The Risk of Embrace
After arguing with God for a month, I gave in.
“Okay, God,” I said. “I will go.”
So, I joined this new church, like God told me to do. I went reluctantly, and with good reason. I was in no hurry to become invisible again. I spent the first three months listening to people with intention, trying to understand them. I did my best to remain as open as I could. Then, I went home each Sunday and cried tears of frustration. And, prayed. I asked for clarity.
Why was I here? It still made no sense.
One day in the midst of my searching, God spoke again. And, I realized. The Spirit had placed me amongst a group of people to whom I did not wish to belong and then had said, “Embrace them.”
My initial reaction was to ready myself for rejection.
I was not sure I had the strength to do this. But, maybe it would be worth the risk. Maybe this is what it would take for me to learn how to love boldly.
See, here’s the thing. I find myself constantly fighting against an urge that many of us have – this subconscious impulse to dehumanize people, to interact with them as though they are objects to be possessed or leveraged to fulfill a need or an end goal. This is how I was trained to view relationships. This is how I learned to view me. I am dispensable. I am replaceable. My worth must be proven. My usefulness must be shown. This is the warped foundation upon which I once tried to build a love for myself. In this way, I allowed the fear of rejection to redefine my identity. I thought this would only impact how I treated myself. But, we cannot love others completely detached from the impact of how we love ourselves.
We all have known the feel of rejection.
It is always deeply personal and it leaves few people unchanged. To me, rejection is the sound of praises that came too late and with too little power to save the part of my confidence that had already been ripped away. For me, rejection is the smell of vinegar in a clean and emptied apartment I left behind to board a plane to some place new where I might be able to breathe again.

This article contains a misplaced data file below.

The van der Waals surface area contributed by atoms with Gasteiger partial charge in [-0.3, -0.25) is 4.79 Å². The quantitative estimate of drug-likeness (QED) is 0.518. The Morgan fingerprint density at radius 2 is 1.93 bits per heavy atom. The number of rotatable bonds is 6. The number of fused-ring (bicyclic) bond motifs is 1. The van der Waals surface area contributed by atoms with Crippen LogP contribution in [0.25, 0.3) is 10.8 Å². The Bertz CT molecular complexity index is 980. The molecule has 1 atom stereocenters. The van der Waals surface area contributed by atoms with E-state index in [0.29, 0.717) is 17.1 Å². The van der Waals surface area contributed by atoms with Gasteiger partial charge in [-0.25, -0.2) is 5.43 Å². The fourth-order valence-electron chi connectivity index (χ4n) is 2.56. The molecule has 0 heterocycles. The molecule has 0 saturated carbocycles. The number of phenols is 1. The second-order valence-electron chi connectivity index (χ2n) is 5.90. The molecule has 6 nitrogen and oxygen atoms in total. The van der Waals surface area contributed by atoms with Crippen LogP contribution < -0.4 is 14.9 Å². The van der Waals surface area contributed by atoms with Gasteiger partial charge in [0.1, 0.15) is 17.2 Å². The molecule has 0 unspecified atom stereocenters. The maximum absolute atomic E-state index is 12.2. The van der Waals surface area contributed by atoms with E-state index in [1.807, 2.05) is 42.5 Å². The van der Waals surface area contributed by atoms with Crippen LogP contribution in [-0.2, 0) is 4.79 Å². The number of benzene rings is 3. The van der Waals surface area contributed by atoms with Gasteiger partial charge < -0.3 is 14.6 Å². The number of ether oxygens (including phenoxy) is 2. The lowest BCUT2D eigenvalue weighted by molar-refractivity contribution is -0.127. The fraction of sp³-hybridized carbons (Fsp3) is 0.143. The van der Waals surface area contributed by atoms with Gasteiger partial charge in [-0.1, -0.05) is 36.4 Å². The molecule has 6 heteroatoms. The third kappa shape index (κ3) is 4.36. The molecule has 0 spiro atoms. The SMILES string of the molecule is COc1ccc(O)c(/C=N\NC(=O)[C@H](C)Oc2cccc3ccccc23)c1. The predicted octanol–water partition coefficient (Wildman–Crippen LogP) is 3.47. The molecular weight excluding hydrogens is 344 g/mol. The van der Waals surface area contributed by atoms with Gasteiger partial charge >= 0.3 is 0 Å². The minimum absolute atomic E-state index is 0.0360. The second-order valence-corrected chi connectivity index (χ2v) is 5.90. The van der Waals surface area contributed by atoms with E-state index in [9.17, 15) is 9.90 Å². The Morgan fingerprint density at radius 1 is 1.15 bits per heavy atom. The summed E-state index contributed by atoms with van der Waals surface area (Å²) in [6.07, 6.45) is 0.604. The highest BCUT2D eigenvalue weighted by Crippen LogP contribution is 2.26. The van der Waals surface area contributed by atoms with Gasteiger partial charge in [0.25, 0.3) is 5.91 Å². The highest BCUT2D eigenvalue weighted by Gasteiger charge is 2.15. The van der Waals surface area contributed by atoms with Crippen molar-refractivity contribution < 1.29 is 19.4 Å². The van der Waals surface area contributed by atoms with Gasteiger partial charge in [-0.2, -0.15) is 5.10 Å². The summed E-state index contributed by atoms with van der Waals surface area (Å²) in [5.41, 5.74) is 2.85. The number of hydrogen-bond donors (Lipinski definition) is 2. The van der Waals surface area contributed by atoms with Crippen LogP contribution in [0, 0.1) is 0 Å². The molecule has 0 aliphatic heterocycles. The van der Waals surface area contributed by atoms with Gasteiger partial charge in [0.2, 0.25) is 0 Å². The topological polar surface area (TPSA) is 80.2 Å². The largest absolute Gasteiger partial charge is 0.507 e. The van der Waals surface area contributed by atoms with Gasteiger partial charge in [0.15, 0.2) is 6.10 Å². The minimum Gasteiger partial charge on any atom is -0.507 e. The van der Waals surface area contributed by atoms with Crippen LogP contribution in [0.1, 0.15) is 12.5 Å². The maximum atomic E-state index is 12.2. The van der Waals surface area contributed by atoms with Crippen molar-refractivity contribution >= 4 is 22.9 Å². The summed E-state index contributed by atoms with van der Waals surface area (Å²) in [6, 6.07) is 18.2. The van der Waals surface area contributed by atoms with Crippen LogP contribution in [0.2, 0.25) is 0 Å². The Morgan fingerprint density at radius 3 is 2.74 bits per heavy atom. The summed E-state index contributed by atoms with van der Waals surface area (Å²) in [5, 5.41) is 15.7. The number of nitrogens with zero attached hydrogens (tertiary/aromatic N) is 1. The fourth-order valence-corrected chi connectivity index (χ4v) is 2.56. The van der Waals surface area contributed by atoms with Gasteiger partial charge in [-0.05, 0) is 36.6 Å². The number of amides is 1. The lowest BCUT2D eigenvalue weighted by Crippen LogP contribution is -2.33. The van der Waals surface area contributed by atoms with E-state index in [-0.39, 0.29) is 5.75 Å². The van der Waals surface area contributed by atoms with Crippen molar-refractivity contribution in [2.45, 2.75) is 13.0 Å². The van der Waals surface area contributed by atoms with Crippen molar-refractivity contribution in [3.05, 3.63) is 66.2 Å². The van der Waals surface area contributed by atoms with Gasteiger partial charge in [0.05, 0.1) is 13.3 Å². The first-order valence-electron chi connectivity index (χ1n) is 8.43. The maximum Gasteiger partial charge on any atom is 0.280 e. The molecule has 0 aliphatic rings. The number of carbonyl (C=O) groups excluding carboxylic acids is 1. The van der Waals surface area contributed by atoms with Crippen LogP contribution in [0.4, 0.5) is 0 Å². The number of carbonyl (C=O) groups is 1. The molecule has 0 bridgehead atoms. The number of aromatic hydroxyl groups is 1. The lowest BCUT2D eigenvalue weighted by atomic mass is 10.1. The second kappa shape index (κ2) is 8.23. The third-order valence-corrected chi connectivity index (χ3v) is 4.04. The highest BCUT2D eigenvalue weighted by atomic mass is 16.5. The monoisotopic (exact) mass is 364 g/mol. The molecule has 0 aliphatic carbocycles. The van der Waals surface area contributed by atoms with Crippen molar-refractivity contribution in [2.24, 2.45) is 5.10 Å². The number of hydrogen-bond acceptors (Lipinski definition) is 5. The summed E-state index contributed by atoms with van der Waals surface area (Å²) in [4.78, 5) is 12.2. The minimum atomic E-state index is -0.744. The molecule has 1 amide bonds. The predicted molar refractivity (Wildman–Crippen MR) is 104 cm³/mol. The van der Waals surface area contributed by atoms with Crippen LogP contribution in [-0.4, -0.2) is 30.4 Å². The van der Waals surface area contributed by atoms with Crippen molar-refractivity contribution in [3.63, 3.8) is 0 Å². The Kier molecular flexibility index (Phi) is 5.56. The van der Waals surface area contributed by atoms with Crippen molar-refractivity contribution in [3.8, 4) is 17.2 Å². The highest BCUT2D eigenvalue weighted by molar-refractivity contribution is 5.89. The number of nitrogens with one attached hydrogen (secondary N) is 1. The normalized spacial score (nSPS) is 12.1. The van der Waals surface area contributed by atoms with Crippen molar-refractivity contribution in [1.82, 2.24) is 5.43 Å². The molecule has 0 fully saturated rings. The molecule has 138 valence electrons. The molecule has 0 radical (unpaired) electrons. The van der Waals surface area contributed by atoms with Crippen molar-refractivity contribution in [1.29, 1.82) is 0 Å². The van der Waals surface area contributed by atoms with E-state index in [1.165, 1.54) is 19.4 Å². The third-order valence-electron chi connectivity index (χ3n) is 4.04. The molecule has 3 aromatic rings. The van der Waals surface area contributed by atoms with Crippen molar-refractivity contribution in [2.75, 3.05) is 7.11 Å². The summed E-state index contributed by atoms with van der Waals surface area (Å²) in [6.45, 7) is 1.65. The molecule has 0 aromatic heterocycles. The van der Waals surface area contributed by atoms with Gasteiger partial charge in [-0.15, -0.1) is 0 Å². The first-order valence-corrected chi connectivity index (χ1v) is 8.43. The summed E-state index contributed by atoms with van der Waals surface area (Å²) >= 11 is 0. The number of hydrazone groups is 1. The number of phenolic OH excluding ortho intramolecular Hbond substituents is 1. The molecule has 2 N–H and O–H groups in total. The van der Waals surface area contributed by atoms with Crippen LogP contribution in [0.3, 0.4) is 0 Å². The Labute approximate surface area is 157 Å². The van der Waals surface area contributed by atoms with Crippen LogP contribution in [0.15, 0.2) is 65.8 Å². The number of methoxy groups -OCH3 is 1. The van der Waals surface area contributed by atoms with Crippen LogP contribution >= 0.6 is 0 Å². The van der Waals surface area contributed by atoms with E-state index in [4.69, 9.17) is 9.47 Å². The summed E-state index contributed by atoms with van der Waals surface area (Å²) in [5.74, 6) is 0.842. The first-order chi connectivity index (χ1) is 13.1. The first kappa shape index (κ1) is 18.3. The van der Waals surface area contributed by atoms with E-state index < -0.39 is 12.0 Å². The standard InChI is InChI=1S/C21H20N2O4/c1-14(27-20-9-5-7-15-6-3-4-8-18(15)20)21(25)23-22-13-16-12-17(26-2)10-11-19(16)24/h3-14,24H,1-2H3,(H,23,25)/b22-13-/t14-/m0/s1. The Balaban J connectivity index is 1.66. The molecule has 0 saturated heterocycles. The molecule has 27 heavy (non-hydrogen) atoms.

Rejection taught me that I was a commodity.
As a result, I functioned with a caution that did not allow for full connection. I lived weighed down with an unvoiced anxiety; sometimes painfully obvious, other times unconscious.
The fear of rejection has shaped so many of my interactions. At home. At work. At church.
In many ways relationships became transactions.
Reciprocal exchanges. Avoiding shame was what mattered most. Do not dishonor the family. Do not embarrass the boss. Do not appear as anything less than highly competent and completely in control.
Yes, it is possible you can fail to do enough.
Yes, it is possible you can fail to be enough.
In my eyes, life rewarded those deemed most worthy.
People loved those who were most worthy.
These were the principles that drove how I measured myself and the benchmark I used to evaluate who I was willing to allow into my life.
But, perfect love is more powerful than this fear of rejection and this false standard of worthiness (1 Jn. 4:18).
Choosing love is the only way to reclaim who we were created to become. If we allow God, who is love, to work within us and to become the driving force behind our thoughts, words and actions, we will find a new freedom to value ourselves and each other on deeper levels, to recognize our unified identity as image bearers of God.
When the Spirit placed me amongst a group of people to whom I did not wish to belong and commanded me to embrace them, I was terrified. But now I find myself filled with gratitude and hope in the midst of my fear.
This process of embracing others has begun with learning to accept myself.
To feel every frustration.
To sit in the moments of being overwhelmed.
To recognize when I am too afraid to speak.
To be patient with myself when I need to rest.
To allow myself to receive good.
To acknowledge my imperfections.
To practice love inwardly.
Then, with joy, to begin to open myself up to love others outwardly from a place of full connection instead of objectification. Maybe God has been calling you along a similar path to mine. And, if God has, I wholeheartedly say, “Take the risk!” It’s worth it.
Tiona is a native Floridian who is growing to love the rainy days and cozy coffee shops of her new Oregon home. Tiona is passionate about exploring the intersections of faith, race and identity, finding purpose in learning to recognize God imaged within culture. Tiona seeks to follow God’s calling to become just and loving people who honor God and truly value others. Tiona holds a master’s degree in social work. Her current ministry roles include working as the associate director of community life and academic advising at Portland Seminary and as a diversity and inclusion consultant.